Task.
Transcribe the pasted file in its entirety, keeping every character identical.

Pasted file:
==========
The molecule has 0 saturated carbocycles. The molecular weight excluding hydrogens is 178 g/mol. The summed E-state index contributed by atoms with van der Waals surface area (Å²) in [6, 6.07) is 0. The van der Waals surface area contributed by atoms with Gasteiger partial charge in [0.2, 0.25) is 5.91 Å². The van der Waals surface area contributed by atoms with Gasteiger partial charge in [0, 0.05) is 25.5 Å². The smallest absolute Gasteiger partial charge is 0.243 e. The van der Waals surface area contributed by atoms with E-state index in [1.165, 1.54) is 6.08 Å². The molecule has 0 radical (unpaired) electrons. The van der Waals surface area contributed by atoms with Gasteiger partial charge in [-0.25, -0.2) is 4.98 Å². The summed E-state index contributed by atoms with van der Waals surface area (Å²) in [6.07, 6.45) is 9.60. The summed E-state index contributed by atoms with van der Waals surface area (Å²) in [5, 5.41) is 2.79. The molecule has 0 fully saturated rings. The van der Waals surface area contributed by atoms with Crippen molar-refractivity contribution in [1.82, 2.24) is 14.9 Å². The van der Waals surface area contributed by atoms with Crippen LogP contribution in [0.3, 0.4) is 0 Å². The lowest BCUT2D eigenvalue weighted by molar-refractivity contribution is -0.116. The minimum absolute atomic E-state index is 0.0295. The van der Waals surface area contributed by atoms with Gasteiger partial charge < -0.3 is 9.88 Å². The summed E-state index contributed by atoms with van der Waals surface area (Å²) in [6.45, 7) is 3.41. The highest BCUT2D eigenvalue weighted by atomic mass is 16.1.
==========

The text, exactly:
The molecule has 0 saturated carbocycles. The molecular weight excluding hydrogens is 178 g/mol. The summed E-state index contributed by atoms with van der Waals surface area (Å²) in [6, 6.07) is 0. The van der Waals surface area contributed by atoms with Gasteiger partial charge in [0.2, 0.25) is 5.91 Å². The van der Waals surface area contributed by atoms with Gasteiger partial charge in [0, 0.05) is 25.5 Å². The smallest absolute Gasteiger partial charge is 0.243 e. The van der Waals surface area contributed by atoms with E-state index in [1.165, 1.54) is 6.08 Å². The molecule has 0 radical (unpaired) electrons. The van der Waals surface area contributed by atoms with Gasteiger partial charge in [-0.25, -0.2) is 4.98 Å². The summed E-state index contributed by atoms with van der Waals surface area (Å²) in [6.07, 6.45) is 9.60. The summed E-state index contributed by atoms with van der Waals surface area (Å²) in [5, 5.41) is 2.79. The molecule has 0 fully saturated rings. The van der Waals surface area contributed by atoms with Crippen molar-refractivity contribution in [1.82, 2.24) is 14.9 Å². The van der Waals surface area contributed by atoms with Crippen LogP contribution in [0.3, 0.4) is 0 Å². The lowest BCUT2D eigenvalue weighted by molar-refractivity contribution is -0.116. The minimum absolute atomic E-state index is 0.0295. The van der Waals surface area contributed by atoms with Gasteiger partial charge < -0.3 is 9.88 Å². The summed E-state index contributed by atoms with van der Waals surface area (Å²) in [6.45, 7) is 3.41. The highest BCUT2D eigenvalue weighted by atomic mass is 16.1.